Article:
How do Tour de France riders go to the toilet?

The Tour de France is held annually over three weeks  (EPA)
The Tour de France is held annually over three weeks (EPA)

Professional road cycling is a gruelling sport, and the Tour de France is arguably its toughest test, with riders contesting three weeks of high-octane racing.

Across 21 stages in 2024, nearly 180 of the world’s best male bike riders will cover almost 3,500km on a circuitous route from Florence to Nice, spending hours in the saddle each day.

With temperatures soaring, re-hydrating and re-fuelling are vitally important, which poses a question: what do riders do when nature calls?

The answer depends on the race situation. Should the peloton be close to the finish or at a key juncture, most will simply hold it, aided perhaps by the adrenaline.

But in quieter moments, such as early into racing on a flat day, a single rider may pull away to pee at the side of the road, confident of catching up with the pace leisurely.

Alternately, the peloton may choose to go en masse — a nature break slot may be decided by the race leader to allow everyone to go in comfort, with attacking strictly forbidden during the pause.

But riders have to be careful they choose the right place. In 2021, Wout van Aert and Luke Rowe were among those sanctioned for “urinating in public”, with fines of 200 Swiss Francs (£166) levied.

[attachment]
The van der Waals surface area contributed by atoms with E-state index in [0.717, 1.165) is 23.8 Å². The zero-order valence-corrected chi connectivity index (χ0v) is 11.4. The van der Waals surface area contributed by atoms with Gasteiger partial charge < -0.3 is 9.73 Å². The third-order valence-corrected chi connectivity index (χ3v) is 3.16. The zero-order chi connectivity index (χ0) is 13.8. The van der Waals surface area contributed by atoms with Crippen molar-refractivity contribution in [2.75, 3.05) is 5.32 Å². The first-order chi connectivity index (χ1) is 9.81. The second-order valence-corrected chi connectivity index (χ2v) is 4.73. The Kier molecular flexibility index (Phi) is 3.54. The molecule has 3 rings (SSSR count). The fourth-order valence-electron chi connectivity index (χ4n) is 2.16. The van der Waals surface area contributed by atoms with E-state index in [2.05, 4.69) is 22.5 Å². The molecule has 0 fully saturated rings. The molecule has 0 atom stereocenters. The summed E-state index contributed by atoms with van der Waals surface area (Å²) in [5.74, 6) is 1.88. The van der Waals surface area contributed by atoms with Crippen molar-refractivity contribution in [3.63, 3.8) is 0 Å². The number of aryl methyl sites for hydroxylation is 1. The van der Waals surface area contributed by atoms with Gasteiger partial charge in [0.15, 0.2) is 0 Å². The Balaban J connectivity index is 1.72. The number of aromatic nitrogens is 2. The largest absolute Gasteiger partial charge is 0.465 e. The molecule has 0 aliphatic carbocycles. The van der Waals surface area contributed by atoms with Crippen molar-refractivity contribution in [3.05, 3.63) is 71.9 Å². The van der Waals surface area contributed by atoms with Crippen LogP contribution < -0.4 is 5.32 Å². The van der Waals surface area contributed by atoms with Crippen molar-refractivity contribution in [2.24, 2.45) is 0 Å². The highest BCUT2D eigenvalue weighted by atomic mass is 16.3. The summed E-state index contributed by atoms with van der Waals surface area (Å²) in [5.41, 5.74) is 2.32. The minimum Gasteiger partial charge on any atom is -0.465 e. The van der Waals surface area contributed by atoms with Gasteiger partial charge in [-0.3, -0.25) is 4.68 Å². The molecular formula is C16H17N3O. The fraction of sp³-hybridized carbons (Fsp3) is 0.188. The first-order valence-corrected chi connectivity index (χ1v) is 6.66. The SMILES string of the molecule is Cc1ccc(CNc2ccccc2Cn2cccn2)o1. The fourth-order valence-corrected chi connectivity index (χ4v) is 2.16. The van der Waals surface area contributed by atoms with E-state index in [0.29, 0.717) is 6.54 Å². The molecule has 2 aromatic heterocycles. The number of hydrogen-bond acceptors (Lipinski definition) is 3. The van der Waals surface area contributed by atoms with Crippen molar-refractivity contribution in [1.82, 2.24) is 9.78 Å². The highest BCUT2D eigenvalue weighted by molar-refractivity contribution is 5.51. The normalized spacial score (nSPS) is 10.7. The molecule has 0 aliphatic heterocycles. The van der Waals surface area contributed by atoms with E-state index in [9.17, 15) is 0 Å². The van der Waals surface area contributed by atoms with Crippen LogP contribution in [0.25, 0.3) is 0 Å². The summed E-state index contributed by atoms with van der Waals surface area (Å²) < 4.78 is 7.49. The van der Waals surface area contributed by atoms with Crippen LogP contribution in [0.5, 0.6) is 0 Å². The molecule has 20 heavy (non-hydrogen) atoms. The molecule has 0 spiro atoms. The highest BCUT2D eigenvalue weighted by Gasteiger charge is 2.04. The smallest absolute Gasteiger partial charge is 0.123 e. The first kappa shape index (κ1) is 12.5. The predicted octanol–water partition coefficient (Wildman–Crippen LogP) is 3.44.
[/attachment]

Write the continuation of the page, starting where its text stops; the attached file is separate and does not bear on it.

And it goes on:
Riders have to choose their moments carefully otu on the road (AP)
Riders have to choose their moments carefully otu on the road (AP)

Other options are available, though. Increasingly common, according to some, are riders urinating while on the move, either by lifting their shorts or simply dealing with the consequences of their actions.

That approach can have other benefits, as Mark Cavendish explained to GQ: “In races that are soaking wet and freezing cold, I like to piss myself,” the Manx sprinter said. “It warms me up for a split second. You get warm and you don’t have to fuss around.”

The logistics for female riders are slightly tougher, though generally shorter stages help reduce the need for comfort breaks.

That did not stop Demi Vollering of accusing rival Annemiek van Vleuten of attacking while she and her SD Worx team mates had stopped to pee during the Vuelta Femenina last year.

Male riders have also been caught out having been caught short. Perhaps most famously, Tom Dumoulin’s race lead was significantly reduced on stage 16 of the 2017 Giro d’Italia after he encountered “stomach problems” having just conquered the Stelvio climb.

Thankfully for Dumoulin, the incident didn’t prove costly — the Dutchman went on to secure his only Grand Tour triumph by snatching the maglia rosa on the final time trial.